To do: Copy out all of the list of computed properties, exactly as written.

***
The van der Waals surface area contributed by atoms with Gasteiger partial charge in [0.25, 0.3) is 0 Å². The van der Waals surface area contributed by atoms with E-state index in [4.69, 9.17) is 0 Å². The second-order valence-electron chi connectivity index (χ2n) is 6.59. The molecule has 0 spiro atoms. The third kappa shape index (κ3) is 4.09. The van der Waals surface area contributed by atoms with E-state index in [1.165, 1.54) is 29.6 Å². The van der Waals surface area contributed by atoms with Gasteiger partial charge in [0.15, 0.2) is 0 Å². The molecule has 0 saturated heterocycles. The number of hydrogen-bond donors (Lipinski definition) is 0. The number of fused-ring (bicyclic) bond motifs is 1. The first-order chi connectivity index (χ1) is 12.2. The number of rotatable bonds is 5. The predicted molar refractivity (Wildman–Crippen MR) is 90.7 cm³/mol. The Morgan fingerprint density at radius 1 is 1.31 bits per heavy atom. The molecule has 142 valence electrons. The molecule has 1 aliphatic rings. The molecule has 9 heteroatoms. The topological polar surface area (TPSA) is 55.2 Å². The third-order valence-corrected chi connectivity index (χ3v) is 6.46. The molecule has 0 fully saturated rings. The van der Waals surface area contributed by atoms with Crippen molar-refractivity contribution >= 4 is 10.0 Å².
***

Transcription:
The van der Waals surface area contributed by atoms with Gasteiger partial charge in [0.25, 0.3) is 0 Å². The van der Waals surface area contributed by atoms with E-state index in [4.69, 9.17) is 0 Å². The second-order valence-electron chi connectivity index (χ2n) is 6.59. The molecule has 0 spiro atoms. The third kappa shape index (κ3) is 4.09. The van der Waals surface area contributed by atoms with E-state index in [1.165, 1.54) is 29.6 Å². The van der Waals surface area contributed by atoms with Gasteiger partial charge in [0.15, 0.2) is 0 Å². The molecule has 0 saturated heterocycles. The number of hydrogen-bond donors (Lipinski definition) is 0. The number of fused-ring (bicyclic) bond motifs is 1. The first-order chi connectivity index (χ1) is 12.2. The number of rotatable bonds is 5. The predicted molar refractivity (Wildman–Crippen MR) is 90.7 cm³/mol. The Morgan fingerprint density at radius 1 is 1.31 bits per heavy atom. The molecule has 142 valence electrons. The molecule has 1 aliphatic rings. The molecule has 9 heteroatoms. The topological polar surface area (TPSA) is 55.2 Å². The third-order valence-corrected chi connectivity index (χ3v) is 6.46. The molecule has 0 fully saturated rings. The van der Waals surface area contributed by atoms with Crippen molar-refractivity contribution >= 4 is 10.0 Å².